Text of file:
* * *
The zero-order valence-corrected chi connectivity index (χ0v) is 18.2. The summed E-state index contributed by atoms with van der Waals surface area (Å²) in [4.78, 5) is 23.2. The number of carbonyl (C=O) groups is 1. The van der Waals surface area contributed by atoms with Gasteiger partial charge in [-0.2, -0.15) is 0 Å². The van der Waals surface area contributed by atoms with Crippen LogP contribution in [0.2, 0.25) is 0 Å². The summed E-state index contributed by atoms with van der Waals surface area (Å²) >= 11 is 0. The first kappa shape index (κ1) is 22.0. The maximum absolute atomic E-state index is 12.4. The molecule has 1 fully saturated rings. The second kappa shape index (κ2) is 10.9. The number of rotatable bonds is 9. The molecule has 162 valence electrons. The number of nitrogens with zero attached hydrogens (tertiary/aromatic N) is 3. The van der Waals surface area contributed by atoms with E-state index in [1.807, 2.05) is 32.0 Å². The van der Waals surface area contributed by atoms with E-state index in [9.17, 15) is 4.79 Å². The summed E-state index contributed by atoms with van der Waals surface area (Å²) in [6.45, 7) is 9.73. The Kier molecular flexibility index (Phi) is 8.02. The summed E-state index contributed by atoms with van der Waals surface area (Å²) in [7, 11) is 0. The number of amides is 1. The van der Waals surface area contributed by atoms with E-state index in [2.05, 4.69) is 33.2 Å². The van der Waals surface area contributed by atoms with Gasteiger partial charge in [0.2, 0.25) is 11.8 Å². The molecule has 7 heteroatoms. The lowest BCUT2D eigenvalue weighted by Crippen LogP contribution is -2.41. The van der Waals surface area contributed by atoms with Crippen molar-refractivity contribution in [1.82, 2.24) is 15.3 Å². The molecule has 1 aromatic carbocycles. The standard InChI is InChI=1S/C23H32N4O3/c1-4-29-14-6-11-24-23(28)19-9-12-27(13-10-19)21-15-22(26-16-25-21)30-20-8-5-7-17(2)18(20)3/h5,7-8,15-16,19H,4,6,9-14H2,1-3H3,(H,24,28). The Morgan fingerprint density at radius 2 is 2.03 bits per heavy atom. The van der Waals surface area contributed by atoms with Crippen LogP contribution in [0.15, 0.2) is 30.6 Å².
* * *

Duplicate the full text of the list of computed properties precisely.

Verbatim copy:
The zero-order valence-corrected chi connectivity index (χ0v) is 18.2. The summed E-state index contributed by atoms with van der Waals surface area (Å²) in [4.78, 5) is 23.2. The number of carbonyl (C=O) groups is 1. The van der Waals surface area contributed by atoms with Gasteiger partial charge in [-0.2, -0.15) is 0 Å². The van der Waals surface area contributed by atoms with Crippen LogP contribution in [0.2, 0.25) is 0 Å². The summed E-state index contributed by atoms with van der Waals surface area (Å²) >= 11 is 0. The first kappa shape index (κ1) is 22.0. The maximum absolute atomic E-state index is 12.4. The molecule has 1 fully saturated rings. The second kappa shape index (κ2) is 10.9. The number of rotatable bonds is 9. The molecule has 162 valence electrons. The number of nitrogens with zero attached hydrogens (tertiary/aromatic N) is 3. The van der Waals surface area contributed by atoms with E-state index in [1.807, 2.05) is 32.0 Å². The van der Waals surface area contributed by atoms with E-state index in [9.17, 15) is 4.79 Å². The summed E-state index contributed by atoms with van der Waals surface area (Å²) in [6.45, 7) is 9.73. The Kier molecular flexibility index (Phi) is 8.02. The summed E-state index contributed by atoms with van der Waals surface area (Å²) in [7, 11) is 0. The number of amides is 1. The van der Waals surface area contributed by atoms with E-state index in [2.05, 4.69) is 33.2 Å². The van der Waals surface area contributed by atoms with Gasteiger partial charge in [0.2, 0.25) is 11.8 Å². The molecule has 7 heteroatoms. The lowest BCUT2D eigenvalue weighted by Crippen LogP contribution is -2.41. The van der Waals surface area contributed by atoms with Crippen molar-refractivity contribution in [1.82, 2.24) is 15.3 Å². The molecule has 1 aromatic carbocycles. The standard InChI is InChI=1S/C23H32N4O3/c1-4-29-14-6-11-24-23(28)19-9-12-27(13-10-19)21-15-22(26-16-25-21)30-20-8-5-7-17(2)18(20)3/h5,7-8,15-16,19H,4,6,9-14H2,1-3H3,(H,24,28). The Morgan fingerprint density at radius 2 is 2.03 bits per heavy atom. The van der Waals surface area contributed by atoms with Crippen LogP contribution in [0.15, 0.2) is 30.6 Å².